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    During the trip home there was a constant stink of oil in the car, so I knew the leak hadn’t magically healed itself. With 8 or so hours on the road, I had plenty of time to stew (in more ways than one) over what to do about this.

    As much as I liked the look of the Holley valve covers and Cal Custom coil covers, I decided to ditch them in favor of some stock LS9 covers. They are some of the latest from GM and have the coils bolted directly to the covers with no adapters. I have to say that the engineering on the GM covers was head and shoulders above the Holley covers and the plug wire routing is also much better. The LS9 covers were intended for a supercharged engine, so the baffling should be top notch. The hardware is designed to provide proper bolt torque, so it was a piece of cake to make sure they were tightened to GM specs. I’m much more confident that they will seal as good as can be expected from a center bolt design.



    There was one small issue. The breather hose tubes were straight and that wouldn’t work for some of my future plans for covering the ugly coils. Luckily, I had some junk LS valve covers that had tightly curved tubes and it was also lucky that GM had kept these tubes the same diameter over the years. Swapping them out was quick and easy.



    Another issue was the location of the breather hoses. They were not in the same places as the Holley covers and required some replumbing on their connections to the air cleaner base. I decided to do most of the new plumbing with steel tubing. I learned a long time ago not to try and force a stiff rubber hose into too tight of a bend because it usually winds up collapsing.



    I painted the new covers with some black VHT extreme wrinkle paint. This turned out looking nice and is a much better-looking wrinkle than the wrinkle powder coating on the air cleaner.

    Another upside to the new covers is that they have a real oil filler hole. With the Holley covers I had to add a -10 bulkhead connection to the valley cover so that I had a place to add oil. This was a pain because I had to rig up a dedicated funnel that fit the -10 connection. This meant that I had to find a place for that funnel every time I went on a trip. And, of course I left it at home this time by accident. I was forced to rig up a funnel setup with some small diameter clear plastic tubing and a plastic hardware store funnel. It took a loooong time to dribble oil into the engine, but it was all I could build on short notice in a hotel parking lot and it did work.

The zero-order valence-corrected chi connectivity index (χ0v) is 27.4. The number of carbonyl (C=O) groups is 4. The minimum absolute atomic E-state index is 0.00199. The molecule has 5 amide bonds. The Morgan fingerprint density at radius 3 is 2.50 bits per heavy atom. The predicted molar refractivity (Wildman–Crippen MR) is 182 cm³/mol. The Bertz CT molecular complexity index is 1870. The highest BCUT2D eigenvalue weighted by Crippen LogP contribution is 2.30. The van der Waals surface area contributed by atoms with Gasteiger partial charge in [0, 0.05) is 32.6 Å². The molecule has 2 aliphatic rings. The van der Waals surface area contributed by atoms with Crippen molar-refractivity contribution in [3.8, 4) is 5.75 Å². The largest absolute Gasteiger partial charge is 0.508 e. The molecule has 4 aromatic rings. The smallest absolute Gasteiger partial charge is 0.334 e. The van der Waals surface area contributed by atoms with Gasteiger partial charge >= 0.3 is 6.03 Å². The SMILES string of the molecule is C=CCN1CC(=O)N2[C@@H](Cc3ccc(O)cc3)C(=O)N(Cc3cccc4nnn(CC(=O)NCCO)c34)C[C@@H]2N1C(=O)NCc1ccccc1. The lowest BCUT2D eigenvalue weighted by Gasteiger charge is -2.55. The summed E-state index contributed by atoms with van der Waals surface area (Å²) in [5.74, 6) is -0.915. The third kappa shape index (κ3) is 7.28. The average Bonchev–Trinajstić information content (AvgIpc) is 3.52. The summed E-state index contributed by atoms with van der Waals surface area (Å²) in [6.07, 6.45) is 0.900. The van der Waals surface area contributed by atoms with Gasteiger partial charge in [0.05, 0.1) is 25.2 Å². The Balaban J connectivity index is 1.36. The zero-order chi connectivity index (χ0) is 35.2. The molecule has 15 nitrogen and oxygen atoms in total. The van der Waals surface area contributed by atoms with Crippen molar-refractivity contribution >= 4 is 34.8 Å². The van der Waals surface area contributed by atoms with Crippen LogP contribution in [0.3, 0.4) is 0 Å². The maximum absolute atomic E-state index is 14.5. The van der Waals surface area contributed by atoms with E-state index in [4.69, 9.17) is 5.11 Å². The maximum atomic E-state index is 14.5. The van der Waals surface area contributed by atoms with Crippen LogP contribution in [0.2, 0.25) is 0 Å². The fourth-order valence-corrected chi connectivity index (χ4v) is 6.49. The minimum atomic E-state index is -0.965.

Last edited by Hotrod46; 08-23-2023 at 12:22 PM.
    Mike

    I seldom do anything within the scope of logical reason and calculated cost/benefit, etc-
    I'm following my pass​ion

  8. #818
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    A plastic drink bottle and length of tubing will make a fine funnel in a pinch.
    Cut the bottom off the bottle, and a hole in the cap slightly too small for the tubing. Force the tubing in and volia!
    NTFDAY likes this.
    .
    Education is expensive. Keep that in mind, and you'll never be terribly upset when a project goes awry.
    EG

  9. #819
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    Great idea Firebird, but I didn't have any tubing. I had to stop by the hardware store anyhow for that, so I just bought a cheap plastic funnel.

    Now on to the PVC system. Just to satisfy myself, I had to work through the breather system and make sure it was working as it should. I had some suspicions about it after thinking on the issue on the way home.

    Just a quick recap on my system. I bought a used Mighty Mouse oil separator/catch can that had a breather. The brand is generally considered to be one of the best on the market. I built a baffled breather that attaches to the underside of the valley pan similar to the factory setup on an LS6. The breather vents through a -10 AN (5/8”) hose to the catch can.





    The PCV valve screws into the side of the catch can and then to the rear throttle body as close to the center of the intake as I could get it. There is a one-way valve under the breather that seals under vacuum and vents under pressure. The hose connections on the valve covers are plumbed to the air cleaner base and normally just let in fresh air. They could also vent excess pressure if it happens. The people that made the catch can indicated that one 3/8 hose should be enough to vent a 600 HP naturally aspirated engine. I’m not sure I completely agree with that, but my homebuilt breather setup should flow way more than that.

    When I installed the oil catch can, it came with a screw in PCV valve. It was a clean setup so I used it, but now I had questions about it working right. I managed to find some numbers stamped on it and they indicated that it was for a four-cylinder Nissan. That was less than confidence inspiring since PCV valves are usually sized by flow for the engines they fit.

    I knew that the very early LS engines had a conventional PCV valve with the floating piston like GM and pretty much every other auto maker has used forever. Later LS engines had a “valve” that was just a simple orifice and a very tiny orifice at that. I bought one of the early valves and compared it to the Nissan valve. It was obvious that the LS valve had much more potential for flow since the openings were noticeably larger. Of course, total flow depends on the valve’s internal piston.

    This is the old PCV valve.



    The new LS valve. Not as clean a setup, but I think I trust it more.